Video: Coptic Pope Tawadros II Supports Egypt’s Ouster of Morsi

I’ve been following events in Egypt with interest for how the popular movement and the religious leaders are working together. It’s not easy to get information.

But I was very interested that the leader of the Coptic church, Pope Tawadros II (follow him on twitter at #Tawadros), spoke at the speech in support of the military action removing Morsi. The Christian Copts are a religious minority in Egypt and sometimes subject to persecution.) I’m also looking for the speeches by Mohammed ElBaradei and Tamarod’s youth leaders Mahmoud Badr and Mohamed Abdelaziz, who also spoke in support of the military intervention.

There is some strong criticism against ElBaradei, the Nobel Prize winner, that he will support neoliberal economic reforms (read “austerity”) in Egypt. It’s hard to get accurate information on what’s happening with the youth movement. ¬† Tamarod was the name of the Tunisian movement and it looks like the Egyptian youth movements have coalesced under that name. (Read more about the Egyptian nonviolence struggle in my Sojourners’ article “Nothing Spontaneous About It.”)

I finally found a video of the Coptic leader’s speech (see below and transcript below that):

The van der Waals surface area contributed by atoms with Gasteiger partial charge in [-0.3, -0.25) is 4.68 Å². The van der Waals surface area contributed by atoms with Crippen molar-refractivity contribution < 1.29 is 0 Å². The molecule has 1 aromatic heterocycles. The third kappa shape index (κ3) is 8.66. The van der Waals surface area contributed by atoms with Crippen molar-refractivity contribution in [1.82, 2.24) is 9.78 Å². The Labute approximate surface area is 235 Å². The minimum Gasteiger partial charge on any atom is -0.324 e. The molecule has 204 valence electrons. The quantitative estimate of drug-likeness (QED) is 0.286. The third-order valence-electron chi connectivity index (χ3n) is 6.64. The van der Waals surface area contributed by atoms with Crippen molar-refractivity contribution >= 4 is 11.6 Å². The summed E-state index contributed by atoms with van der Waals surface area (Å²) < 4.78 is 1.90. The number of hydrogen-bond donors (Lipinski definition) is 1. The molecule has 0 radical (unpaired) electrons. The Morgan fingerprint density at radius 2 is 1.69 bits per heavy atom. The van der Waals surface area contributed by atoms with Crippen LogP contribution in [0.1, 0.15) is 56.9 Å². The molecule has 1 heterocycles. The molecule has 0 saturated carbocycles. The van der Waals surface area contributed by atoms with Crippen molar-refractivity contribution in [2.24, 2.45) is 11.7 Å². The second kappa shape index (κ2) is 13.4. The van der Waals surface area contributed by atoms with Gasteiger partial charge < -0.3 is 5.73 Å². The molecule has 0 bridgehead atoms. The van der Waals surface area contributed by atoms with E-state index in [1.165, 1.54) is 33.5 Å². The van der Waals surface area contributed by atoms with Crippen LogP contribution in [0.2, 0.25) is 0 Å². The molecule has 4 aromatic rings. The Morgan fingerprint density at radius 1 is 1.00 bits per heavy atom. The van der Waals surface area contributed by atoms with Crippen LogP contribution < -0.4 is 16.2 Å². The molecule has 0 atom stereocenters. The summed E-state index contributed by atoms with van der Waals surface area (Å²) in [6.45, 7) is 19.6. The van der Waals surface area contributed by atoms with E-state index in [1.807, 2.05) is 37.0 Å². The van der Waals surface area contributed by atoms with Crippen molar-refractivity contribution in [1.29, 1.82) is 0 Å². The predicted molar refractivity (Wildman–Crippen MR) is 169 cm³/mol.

“In the Name of the One God that we all worship. This is a truly parting moment in the history of the land, in the history of our beloved Egypt. And this is the road map for the future path that was laid out by the general commander of the Armed Forces. In this road map, agreed upon by all those who attended, we have placed all the factors that guarantee a peaceful path for all Egyptians. This road map was created by loyal hearts and a strong love of the nation with a short and long-term vision for the future. This road map was placed by honorable people who want the benefit of the nation first and foremost, without excluding or distancing anyone. This road map was placed to solve the current situation in our dear land.

We, in Egypt have all gathered under the Egyptian flag, and this flag encompasses us all. It’s black color represents the people of the Nile Valley. The white color represents the youth and the purity of their hearts. The red color represents the sacrifices of the police force who offer and continue to offer themselves always to protect the internal front. In the midst of the flag, we see the yellow eagle who represents the armed forces which we see as the safety valves of this land. May Egypt live on and may all the Egyptians live in love and harmony, moving to every city square for the upholding of this land which deserves a lot from us. I thank your very much.”–Pope Tawadros II

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